Aborigines to block uranium mining after Japan disaster (The independent, 2011, en)

by Kathy Marks in Sydney
The Independent
April 14, 2011

Since Japan’s Fukushima nuclear plant began leaking radiation after
last month’s earthquake and tsunami, those watching with consternation
have included the Mirarr Aboriginal people of Australia’s Northern
Territory, who are determined to limit uranium mining on their land
despite the promise of vast riches.

The Mirarr are the traditional owners of land where uranium has been
mined for more than 30 years and exported all over the world. Tepco,
which operates the Fukushima plant, is a long-standing customer of
Ranger, the principal mine.

The senior traditional elder in the area, Yvonne Margarula, has
written to the UN Secretary- General, Ban Ki-moon, expressing her
people’s sorrow about Japan’s suffering, and their concern about the
nuclear emergency.

“Given the long history between Japanese nuclear companies and
Australian uranium miners, it is likely that the radiation problems at
Fukushima are, at least in part, being fuelled by uranium derived from
our traditional lands,” she said. “This makes us feel very sad.”

Ms Margarula also told Mr Ban that events in Japan had strengthened
the Mirarr’s resolve to oppose work at a second mine, named Jabiluka
-- the world’s largest known undeveloped uranium deposit. Instead,
they want to see Jabiluka incorporated into Kakadu, the World
Heritage-listed national park where Ranger is also located.

Uranium mining has a troubled history in the area. The Ranger deposit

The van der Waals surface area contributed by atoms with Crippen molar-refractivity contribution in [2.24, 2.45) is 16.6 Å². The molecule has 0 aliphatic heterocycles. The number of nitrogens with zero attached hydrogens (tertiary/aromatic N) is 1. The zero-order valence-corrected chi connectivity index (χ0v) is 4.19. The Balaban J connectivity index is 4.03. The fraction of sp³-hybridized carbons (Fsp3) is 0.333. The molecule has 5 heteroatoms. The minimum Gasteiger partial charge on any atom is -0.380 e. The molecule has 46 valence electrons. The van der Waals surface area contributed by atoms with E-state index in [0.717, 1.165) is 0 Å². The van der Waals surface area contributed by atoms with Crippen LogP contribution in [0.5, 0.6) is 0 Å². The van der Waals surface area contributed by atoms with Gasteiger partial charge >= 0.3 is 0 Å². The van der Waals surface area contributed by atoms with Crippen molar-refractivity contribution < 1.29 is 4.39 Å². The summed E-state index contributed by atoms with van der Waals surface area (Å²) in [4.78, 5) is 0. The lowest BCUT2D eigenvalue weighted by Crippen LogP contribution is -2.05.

-- now operated by Energy Resources of Australia (ERA), a subsidiary
of the Anglo-Australian mining giant Rio Tinto -- was developed
against the Mirarr’s wishes. Jabiluka, also leased by ERA, has been in
limbo since 1998, when thousands of people staged an eight-month
blockade there at the Mirarr’s urging.

Although the traditional owners have received royalties of more than
A$200m (£129m) from Ranger, Ms Margarula told a parliamentary inquiry
in 2005 that mining had “completely upturned our lives, bringing
greater access to alcohol and many arguments between Aboriginal
people, mainly about money”.

She added: “Uranium mining has also taken our country away from us and
destroyed it -- billabongs and creeks gone for ever. There are hills
of poisonous rock and great holes in the ground with poisonous mud.”

Situated within the boundaries of Kakadu, the Ranger and Jabiluka
leases were excluded when the national park was World Heritage-listed.
Although the 70 landowners would reap billions in royalties if
Jabiluka went into operation, placing them among the ranks of
Australia’s richest people, they want the site protected for ever.
They have held a veto over its development since 2005.

Ms Margarula told The Age newspaper that the Mirarr’s ancient
“Dreaming” stories warned that a lethal power named Djang would be
unleashed if their lands were disturbed. Her late father, Toby
Gangale, had warned the Australian government in the late 1970s, when
mining began at Ranger, that Djang “might kill all over the world”,
she said, adding: “No one listened to him.”

Australia has the world’s largest reserves of uranium, with great
quantities identified at a mine called Olympic Dam, in South
Australia.

The Mirarr’s willingness to forgo untold riches may seem hard to
believe, but it has a precedent. Last year, Jeffrey Lee, the
traditional owner of a uranium deposit at Koongarra in Kakadu, gave
the land to the national park.